How much will Integrity cost? - VMS

This is a discussion on How much will Integrity cost? - VMS ; On Tue, 07 Aug 2007 07:33:18 -0700, David Turner, Island Computers wrote: > If you go with an enterprise variant 2660 Dual1.6Ghz with 4GB and a small > disk you are looking at over $50K per system > Same old ...

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Thread: How much will Integrity cost?

  1. Re: How much will Integrity cost?

    On Tue, 07 Aug 2007 07:33:18 -0700, David Turner, Island Computers
    wrote:

    > If you go with an enterprise variant 2660 Dual1.6Ghz with 4GB and a small
    > disk you are looking at over $50K per system
    > Same old same old.
    > Should be about $20K with licenses methinks!


    Don't you suppose that this is a consequence of twice having reduced the
    customer base, and therefore needing higher prices because of the lower
    volume?

    --
    PL/I for OpenVMS
    www.kednos.com

  2. Re: How much will Integrity cost?

    In article ,
    "Tom Linden" writes:
    > On Tue, 07 Aug 2007 07:33:18 -0700, David Turner, Island Computers
    > wrote:
    >
    >> If you go with an enterprise variant 2660 Dual1.6Ghz with 4GB and a small
    >> disk you are looking at over $50K per system
    >> Same old same old.
    >> Should be about $20K with licenses methinks!

    >
    > Don't you suppose that this is a consequence of twice having reduced the
    > customer base, and therefore needing higher prices because of the lower
    > volume?


    Don't you suppose that is somewhat self-fulfilling?
    Price increases -> customers leave because of price increase -> Price
    increases because of loss of customer revenue -> more customers leave
    because of price increase -> etc. -> etc. -> etc.

    bill

    --
    Bill Gunshannon | de-moc-ra-cy (di mok' ra see) n. Three wolves
    bill@cs.scranton.edu | and a sheep voting on what's for dinner.
    University of Scranton |
    Scranton, Pennsylvania | #include

  3. Re: How much will Integrity cost?

    On Tue, 07 Aug 2007 08:24:58 -0700, Bill Gunshannon
    wrote:

    > In article ,
    > "Tom Linden" writes:
    >> On Tue, 07 Aug 2007 07:33:18 -0700, David Turner, Island Computers
    >> wrote:
    >>
    >>> If you go with an enterprise variant 2660 Dual1.6Ghz with 4GB and a
    >>> small
    >>> disk you are looking at over $50K per system
    >>> Same old same old.
    >>> Should be about $20K with licenses methinks!

    >>
    >> Don't you suppose that this is a consequence of twice having reduced the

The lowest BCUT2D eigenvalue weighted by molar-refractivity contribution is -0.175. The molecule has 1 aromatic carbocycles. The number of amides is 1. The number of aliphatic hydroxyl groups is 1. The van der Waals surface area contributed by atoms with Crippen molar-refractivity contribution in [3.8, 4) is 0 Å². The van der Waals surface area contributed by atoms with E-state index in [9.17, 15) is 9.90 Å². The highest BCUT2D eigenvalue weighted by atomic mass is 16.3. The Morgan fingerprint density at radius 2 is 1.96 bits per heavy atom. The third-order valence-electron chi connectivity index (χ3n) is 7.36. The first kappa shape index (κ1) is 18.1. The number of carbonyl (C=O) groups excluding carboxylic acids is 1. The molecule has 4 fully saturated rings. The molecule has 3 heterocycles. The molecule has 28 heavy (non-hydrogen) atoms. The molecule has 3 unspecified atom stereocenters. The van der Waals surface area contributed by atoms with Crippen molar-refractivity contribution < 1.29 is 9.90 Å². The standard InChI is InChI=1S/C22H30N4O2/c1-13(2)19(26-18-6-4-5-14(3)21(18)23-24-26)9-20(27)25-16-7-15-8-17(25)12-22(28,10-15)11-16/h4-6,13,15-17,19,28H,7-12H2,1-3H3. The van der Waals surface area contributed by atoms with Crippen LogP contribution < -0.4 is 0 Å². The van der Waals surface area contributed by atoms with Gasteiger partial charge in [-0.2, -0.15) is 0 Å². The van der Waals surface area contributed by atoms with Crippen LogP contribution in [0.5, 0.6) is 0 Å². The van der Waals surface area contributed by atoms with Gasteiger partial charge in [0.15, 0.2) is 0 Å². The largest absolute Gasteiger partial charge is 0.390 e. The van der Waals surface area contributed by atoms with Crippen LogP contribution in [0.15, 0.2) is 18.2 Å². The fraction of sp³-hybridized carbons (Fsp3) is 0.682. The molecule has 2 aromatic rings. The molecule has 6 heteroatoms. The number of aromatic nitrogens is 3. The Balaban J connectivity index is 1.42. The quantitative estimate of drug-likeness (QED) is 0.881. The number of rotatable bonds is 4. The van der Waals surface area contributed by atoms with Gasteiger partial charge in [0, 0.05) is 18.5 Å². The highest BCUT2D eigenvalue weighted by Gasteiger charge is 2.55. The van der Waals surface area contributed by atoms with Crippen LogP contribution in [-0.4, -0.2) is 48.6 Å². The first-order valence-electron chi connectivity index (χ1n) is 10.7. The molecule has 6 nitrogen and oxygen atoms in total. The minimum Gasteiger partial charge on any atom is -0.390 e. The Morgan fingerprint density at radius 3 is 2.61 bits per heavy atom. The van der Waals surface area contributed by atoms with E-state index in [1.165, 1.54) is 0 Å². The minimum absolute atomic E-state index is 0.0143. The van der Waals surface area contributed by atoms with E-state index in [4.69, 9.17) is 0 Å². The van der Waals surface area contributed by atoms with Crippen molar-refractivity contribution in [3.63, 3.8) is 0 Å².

>> customer base, and therefore needing higher prices because of the lower
    >> volume?

    >
    > Don't you suppose that is somewhat self-fulfilling?
    > Price increases -> customers leave because of price increase -> Price
    > increases because of loss of customer revenue -> more customers leave
    > because of price increase -> etc. -> etc. -> etc.

    What I was alluding to was the VAX/Alpha transition resulting in first
    generation lower volume and then the Alpha/IA64 following that.
    >
    > bill
    >




    --
    PL/I for OpenVMS
    www.kednos.com

  4. Re: How much will Integrity cost?

    Note to tadamsmar:

    If yo are doing due diligence with regards to the future of your
    systems, you should also consider examining how much it would cost to
    move to Solaris, Linux, or AIX.

    If the current systems are stable, and are already using software from
    3rd parties that have abandonned VMS, it will only get worse with time.
    And HP is now working to move VMS ISVs to HP-UX (Cerner being a prime
    example) so availability of software on VMS is more likely to get worse
    than to improve. There is only so much Sue can do to thwart Stallard and
    Livermore's efforts to kill off VMS.

    Downgrading to IA64s might be a nice exercise, but is it worth the
    trouble when you consider that eventually you'll have to migrate to
    another OS anyways ?


    And strategically, if everyone who leaves VMS now were to make it
    extremely clear to Hurd that they are not staying with HP, it would help
    discredit Stallard/Livermore's claims that they will be able to retain
    VMS customers and help them migrate to that HP-UX contraption on that
    IA64 thing and perhaps help save VMS.

  5. Re: How much will Integrity cost?


    We need help and suggestions like yours like we need additional holes in our
    heads.


    "JF Mezei" wrote in message
    news:a6dc$46b8a030$cef8887a$18086@TEKSAVVY.COM...
    > Note to tadamsmar:
    >
    > If yo are doing due diligence with regards to the future of your systems,
    > you should also consider examining how much it would cost to move to
    > Solaris, Linux, or AIX.
    >
    > If the current systems are stable, and are already using software from 3rd
    > parties that have abandonned VMS, it will only get worse with time. And HP
    > is now working to move VMS ISVs to HP-UX (Cerner being a prime example) so
    > availability of software on VMS is more likely to get worse than to
    > improve. There is only so much Sue can do to thwart Stallard and
    > Livermore's efforts to kill off VMS.
    >
    > Downgrading to IA64s might be a nice exercise, but is it worth the trouble
    > when you consider that eventually you'll have to migrate to another OS
    > anyways ?
    >
    >
    > And strategically, if everyone who leaves VMS now were to make it
    > extremely clear to Hurd that they are not staying with HP, it would help
    > discredit Stallard/Livermore's claims that they will be able to retain VMS